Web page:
Amy Kwan

From MathWiki

News Articles

Article #1: Toronto Prof ups the odds for poker

http://www.yorku.ca/yfile/archive/index.asp?IssueDate=9/13/2005&section=York%20in%20the%20Media

This article shows the significance that mathematics has on games like poker (aka Games Theory). As we can see above, one of our very own Professors at York University has used mathematics to developing a “10 Steps to Winning Texas Hold’Em” after “spending years analyzing the statistics for limit Texas Hold’Em cash games”.

Article #2: Obesity link to heart disease confirmed

http://www.canada.com/globaltv/national/story.html?id=5ee25c66-9c9b-4fe7-a05a-be485d60cddc

This article shows how the “mathematics of a human shape” (aka waist circumference measurements) can be a significant indicator of what “healthy versus unhealthy” is. This is one of the many examples that can be viewed as to how mathematics plays a significant role in presenting data (i.e. via statistical analysis and correlation) in determining “healthy ranges”.

Article #3: Bosh hits for 31 in win over Sixers

http://www.thestar.com/NASApp/cs/ContentServer?pagename=thestar/Layout/Article_Type1&c=Article&cid=1142376616699&call_pageid=969907729483&col=970081562040

Mathematics is all over the sports world (via Stats! Stats! Stats!). Sports analysts make many “statistical” references during a single game: from individual stats, to team stats, to even stats and trends for a single game, there is no escaping “mathematics” in the world of sports. As seen below (link), boxscores for games are loaded with statistical breakdowns! http://www.nba.com/games/20060314/TORPHI/boxscore.html


Project: Interview with an Ornithologist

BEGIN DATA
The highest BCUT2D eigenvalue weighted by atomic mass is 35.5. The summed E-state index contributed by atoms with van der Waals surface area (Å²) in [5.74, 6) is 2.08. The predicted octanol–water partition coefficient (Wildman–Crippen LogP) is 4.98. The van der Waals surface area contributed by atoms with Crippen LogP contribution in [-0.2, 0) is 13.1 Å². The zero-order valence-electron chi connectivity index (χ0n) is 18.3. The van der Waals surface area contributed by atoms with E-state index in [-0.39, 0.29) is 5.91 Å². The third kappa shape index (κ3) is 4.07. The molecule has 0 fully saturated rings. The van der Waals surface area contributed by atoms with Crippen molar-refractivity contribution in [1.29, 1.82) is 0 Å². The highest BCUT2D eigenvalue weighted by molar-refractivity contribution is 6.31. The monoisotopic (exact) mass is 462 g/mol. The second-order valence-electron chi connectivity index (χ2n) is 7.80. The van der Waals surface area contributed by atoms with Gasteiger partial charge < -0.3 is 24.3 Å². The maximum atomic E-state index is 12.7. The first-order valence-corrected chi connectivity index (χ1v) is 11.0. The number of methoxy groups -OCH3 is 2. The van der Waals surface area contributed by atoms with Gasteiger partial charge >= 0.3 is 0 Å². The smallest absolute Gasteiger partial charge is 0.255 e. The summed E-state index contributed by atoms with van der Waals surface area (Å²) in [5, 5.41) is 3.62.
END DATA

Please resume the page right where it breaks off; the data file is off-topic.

Introduction:

An ornithologist is a scientist who studies the lives and behaviours of birds (http://www.nmnh.si.edu/BIRDNET/Ornith.html). I recently had the privilege to sit down with one of my friends (Elizabeth) who is an ornithologist for an exclusive one-on-one Q&A interview session in order to get a look into how mathematics applies to her profession.

Questions and Answers:

Q. What do you do as an Ornithologist? What types of courses did you have to take?

A. I study birds, and my area of study is mating systems. You need to take biology courses, particularly in ecology and animal biology areas, and basic ornithology courses are good too.

In terms of math courses, I had to take calculus and stats…lots of stats courses! You need to know your stats for ornithology data interpretation.

Q. How long have you been doing this for?

A. Officially as a profession, I have been doing this for 2 years. But I handled my first bird when I was 2 years old – my father studies birds as a hobby and often involved me on his adventures.

Q. Is there a certain season that you work, or is it all year round? How do you study?

A. Studying depends on the breeding system on migratory birds. Depending on the bird, most of the studies are conducted between April and July. We work at field stations and study in the birds in the respective forest/field.

The particular bird that I study is the “Hooded Warbler”.

Q. Can you give me an overview of the types of things you do during your field research…particularly how mathematics is applied to your field of work?

A. Well, one of the basic items we do is we measure the birds – more particularly, we measure their weight, tarsus (leg/foot), and wing cord (wing span). We do this to get an idea of the size to assess and measure against the population.

After we capture the bird, before releasing it, we would “tag” or “mark” them. Most birds are marked after they are caught, but we also tag newborns from their nest.

Q. What information do you obtain from “tagged” birds?